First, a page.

Do you ever get that feeling when you walk into a beautiful home, and wish you had the magic touch that inspired the design?
The kitchen tile is perfect. The flooring matches the wall decorations, and the colors of the furniture just flows naturally with the home’s aura.
Stylyze wants to help those of us who are a bit challenged when it comes to achieving this blissful state. And the fast-growing Seattle startup just scooped up $2.8 million in seed funding, money that the company will use to continue its mission of empowering people to “discover their inner beauty and share it with the outer world.”
A lot of us certainly could use help with that.
The fresh cash — provided by a large syndicate of angel investors, including many leading retail executives such as former Nordstrom CFO Mike Koppel — will be used to accelerate growth at the 26-person startup. That includes rolling out new services, and expanding alliances with leading retailers as they look to play in a world where shoppers seamlessly move between physical and digital experiences, CEO Kristen Miller tells GeekWire.
“Stylyze offers ‘out-of-the-box’ customer experiences that can be quickly customized for online, in-store, mobile and marketing use cases,” Miller said. “We get retailers to market quickly and become their platform for innovation.”
Miller, who has founded four companies in the home decor industry, said they’ve got a growing pipeline of retailers interested in Stylyze.
She founded the company with Lisa Perrone — an interior design whiz who previously worked at Schoenfeld Interiors and Schick Design Group— in 2010,
“Lisa and I both worked in the interior design industry and spent countless hours trying to help clients describe their style,” Miller told GeekWire in a Startup Spotlight feature two years ago. “Then we spent even more hours trying to find products to bring their style to life. We knew that most people (interior designers included) often start their search for products online, and thought there must be a better way to help people find and coordinate products by colors and styles they love.”
They continue to push forward with that mission, integrating an algorithmic approach to the problem. The company lays out the example on its Web site:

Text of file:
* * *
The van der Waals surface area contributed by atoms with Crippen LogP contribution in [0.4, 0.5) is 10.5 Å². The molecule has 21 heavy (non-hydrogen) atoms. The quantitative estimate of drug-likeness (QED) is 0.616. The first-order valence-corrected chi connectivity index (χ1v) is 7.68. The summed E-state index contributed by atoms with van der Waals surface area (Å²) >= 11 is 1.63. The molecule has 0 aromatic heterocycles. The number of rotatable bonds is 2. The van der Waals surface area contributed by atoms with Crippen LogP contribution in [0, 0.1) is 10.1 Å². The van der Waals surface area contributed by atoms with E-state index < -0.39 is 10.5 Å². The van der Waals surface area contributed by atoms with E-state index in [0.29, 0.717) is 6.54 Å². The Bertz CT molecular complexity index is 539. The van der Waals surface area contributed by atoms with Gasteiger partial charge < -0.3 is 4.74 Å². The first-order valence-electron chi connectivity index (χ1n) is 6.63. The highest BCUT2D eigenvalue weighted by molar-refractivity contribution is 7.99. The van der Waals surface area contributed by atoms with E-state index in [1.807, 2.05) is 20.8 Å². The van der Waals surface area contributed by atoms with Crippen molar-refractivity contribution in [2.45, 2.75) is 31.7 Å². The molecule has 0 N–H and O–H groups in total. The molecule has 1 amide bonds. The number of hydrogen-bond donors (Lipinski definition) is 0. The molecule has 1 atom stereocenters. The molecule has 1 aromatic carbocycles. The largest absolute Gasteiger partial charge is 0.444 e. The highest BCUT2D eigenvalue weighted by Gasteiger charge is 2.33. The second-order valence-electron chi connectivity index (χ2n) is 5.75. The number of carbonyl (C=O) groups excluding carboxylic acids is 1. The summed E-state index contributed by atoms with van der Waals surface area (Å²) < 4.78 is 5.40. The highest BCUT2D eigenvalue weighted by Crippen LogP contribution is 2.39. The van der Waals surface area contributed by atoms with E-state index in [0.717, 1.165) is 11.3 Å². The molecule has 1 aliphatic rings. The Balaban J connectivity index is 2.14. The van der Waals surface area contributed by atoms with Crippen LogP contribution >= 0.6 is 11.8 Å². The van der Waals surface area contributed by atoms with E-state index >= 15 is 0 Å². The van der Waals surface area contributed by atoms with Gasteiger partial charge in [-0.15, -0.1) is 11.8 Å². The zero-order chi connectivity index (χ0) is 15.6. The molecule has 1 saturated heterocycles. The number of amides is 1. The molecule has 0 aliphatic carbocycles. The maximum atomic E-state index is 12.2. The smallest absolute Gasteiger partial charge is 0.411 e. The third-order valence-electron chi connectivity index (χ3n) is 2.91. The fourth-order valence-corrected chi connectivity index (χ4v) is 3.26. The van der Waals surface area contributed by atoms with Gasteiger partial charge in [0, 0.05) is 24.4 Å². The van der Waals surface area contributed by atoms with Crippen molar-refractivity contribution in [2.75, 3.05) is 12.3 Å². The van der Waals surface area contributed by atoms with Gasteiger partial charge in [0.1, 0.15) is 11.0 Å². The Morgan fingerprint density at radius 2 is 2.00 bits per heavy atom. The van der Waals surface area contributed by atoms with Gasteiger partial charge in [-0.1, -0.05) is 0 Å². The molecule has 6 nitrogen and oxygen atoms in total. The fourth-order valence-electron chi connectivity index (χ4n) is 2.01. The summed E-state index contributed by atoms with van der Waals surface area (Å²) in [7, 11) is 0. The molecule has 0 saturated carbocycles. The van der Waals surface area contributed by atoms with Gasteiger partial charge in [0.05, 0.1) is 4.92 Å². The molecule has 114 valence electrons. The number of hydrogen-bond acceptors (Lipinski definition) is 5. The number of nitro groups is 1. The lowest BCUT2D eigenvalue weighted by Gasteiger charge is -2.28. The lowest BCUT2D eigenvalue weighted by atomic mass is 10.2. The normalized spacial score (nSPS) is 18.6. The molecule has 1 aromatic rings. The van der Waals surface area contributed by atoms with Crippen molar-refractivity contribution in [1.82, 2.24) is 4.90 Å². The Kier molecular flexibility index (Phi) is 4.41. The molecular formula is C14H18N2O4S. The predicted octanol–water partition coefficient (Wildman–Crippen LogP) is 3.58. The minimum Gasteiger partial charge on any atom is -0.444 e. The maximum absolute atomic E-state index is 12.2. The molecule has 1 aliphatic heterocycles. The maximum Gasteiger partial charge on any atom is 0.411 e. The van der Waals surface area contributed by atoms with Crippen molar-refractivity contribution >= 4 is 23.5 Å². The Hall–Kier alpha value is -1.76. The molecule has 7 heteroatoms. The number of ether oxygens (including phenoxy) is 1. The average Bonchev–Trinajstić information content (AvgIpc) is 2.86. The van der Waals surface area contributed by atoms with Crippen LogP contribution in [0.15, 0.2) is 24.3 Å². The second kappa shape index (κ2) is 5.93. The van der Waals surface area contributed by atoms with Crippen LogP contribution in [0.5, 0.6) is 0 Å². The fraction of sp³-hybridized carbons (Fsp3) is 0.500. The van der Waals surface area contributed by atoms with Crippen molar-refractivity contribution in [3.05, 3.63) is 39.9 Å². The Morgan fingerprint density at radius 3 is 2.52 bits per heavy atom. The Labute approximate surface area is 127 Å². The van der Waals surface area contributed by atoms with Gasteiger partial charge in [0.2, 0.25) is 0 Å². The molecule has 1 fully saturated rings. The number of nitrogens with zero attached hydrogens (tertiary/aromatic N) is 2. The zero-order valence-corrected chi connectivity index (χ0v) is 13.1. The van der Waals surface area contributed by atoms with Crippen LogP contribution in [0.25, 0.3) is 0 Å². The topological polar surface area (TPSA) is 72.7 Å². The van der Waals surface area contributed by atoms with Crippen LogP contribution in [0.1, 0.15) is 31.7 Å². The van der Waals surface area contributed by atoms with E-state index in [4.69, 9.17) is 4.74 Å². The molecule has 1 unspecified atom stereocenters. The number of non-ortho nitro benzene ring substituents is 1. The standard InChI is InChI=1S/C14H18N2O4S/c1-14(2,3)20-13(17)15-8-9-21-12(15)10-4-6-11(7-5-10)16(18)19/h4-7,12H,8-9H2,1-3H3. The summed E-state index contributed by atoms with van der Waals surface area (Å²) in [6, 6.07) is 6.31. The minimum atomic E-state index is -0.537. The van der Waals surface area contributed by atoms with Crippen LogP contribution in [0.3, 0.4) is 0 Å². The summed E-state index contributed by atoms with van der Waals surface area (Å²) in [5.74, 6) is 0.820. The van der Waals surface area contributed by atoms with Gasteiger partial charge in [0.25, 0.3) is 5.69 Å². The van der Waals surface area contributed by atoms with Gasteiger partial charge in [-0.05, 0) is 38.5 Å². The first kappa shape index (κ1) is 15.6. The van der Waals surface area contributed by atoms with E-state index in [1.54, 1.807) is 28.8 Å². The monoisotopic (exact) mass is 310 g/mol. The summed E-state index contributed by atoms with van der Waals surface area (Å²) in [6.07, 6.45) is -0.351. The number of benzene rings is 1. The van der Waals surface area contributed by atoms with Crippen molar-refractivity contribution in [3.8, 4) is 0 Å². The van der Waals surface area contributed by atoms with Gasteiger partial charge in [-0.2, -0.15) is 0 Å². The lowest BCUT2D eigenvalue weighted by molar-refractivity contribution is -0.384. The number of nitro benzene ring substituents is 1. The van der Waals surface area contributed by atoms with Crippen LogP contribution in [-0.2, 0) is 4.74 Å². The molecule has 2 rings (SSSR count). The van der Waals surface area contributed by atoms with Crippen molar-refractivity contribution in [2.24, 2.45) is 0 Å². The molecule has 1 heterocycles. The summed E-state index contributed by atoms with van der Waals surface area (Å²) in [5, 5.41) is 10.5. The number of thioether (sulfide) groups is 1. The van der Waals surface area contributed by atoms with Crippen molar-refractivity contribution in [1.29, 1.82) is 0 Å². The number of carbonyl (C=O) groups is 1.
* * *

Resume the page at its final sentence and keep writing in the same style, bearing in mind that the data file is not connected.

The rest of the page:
Let’s say…you want to create 10 looks for the 100,000 products in your catalog. You hire a designer to do the work. It takes them 30 minutes to create one look and you pay them $30hr. To get 10 looks for your 100,000 SKUs it would take the designer 12,500 weeks and cost you $15 million dollars! Stylyze does this work overnight for a fraction of the cost.
Of course, the home decor market is huge, and Stylyze is not the only company chasing it. Companies like Pinterest, Wayfair and even Home Depot are taking aim, recognizing how much is at stake. And Stylyze is not focusing exclusively on home decor, taking its core technology to the apparel market, where it faces competition from the likes of FindMine, which is bringing machine learning to the retail industry, and Stylitics, a New York based company founded in 2011.
“There are some solutions in the market that are essentially ‘widget-based’ approaches to enhance customer experiences,” explains Miller, when asked about the competition. “Our platform offers a robust data-as-a-service solution that enables retailers to innovate across the entire customer journey.”
Miller also notes that Stylyze is focused on enhancing experiences of large retailers, letting them build their own proprietary experiences.
It does this, as a first step, by normalizing all of the data around products from various vendors, using a proprietary “fingerprinting” system to classify all products. Then, the company brings scale to what Miller calls “shop-the-look” experiences such as “Top 10 Looks for Fall.” These programs are natural sellers, but retailers have a hard time automating them, and when Stylyze steps in the company can curate hundreds of possible concepts per item.
“These looks can be configured in endlessly creative ways to tell stories about rooms, outfits, occasions and events,” said Miller. “Our customers can access this data via web services to power experiences across the customer journey from offsite inspiration on Pinterest through to post purchase emails.”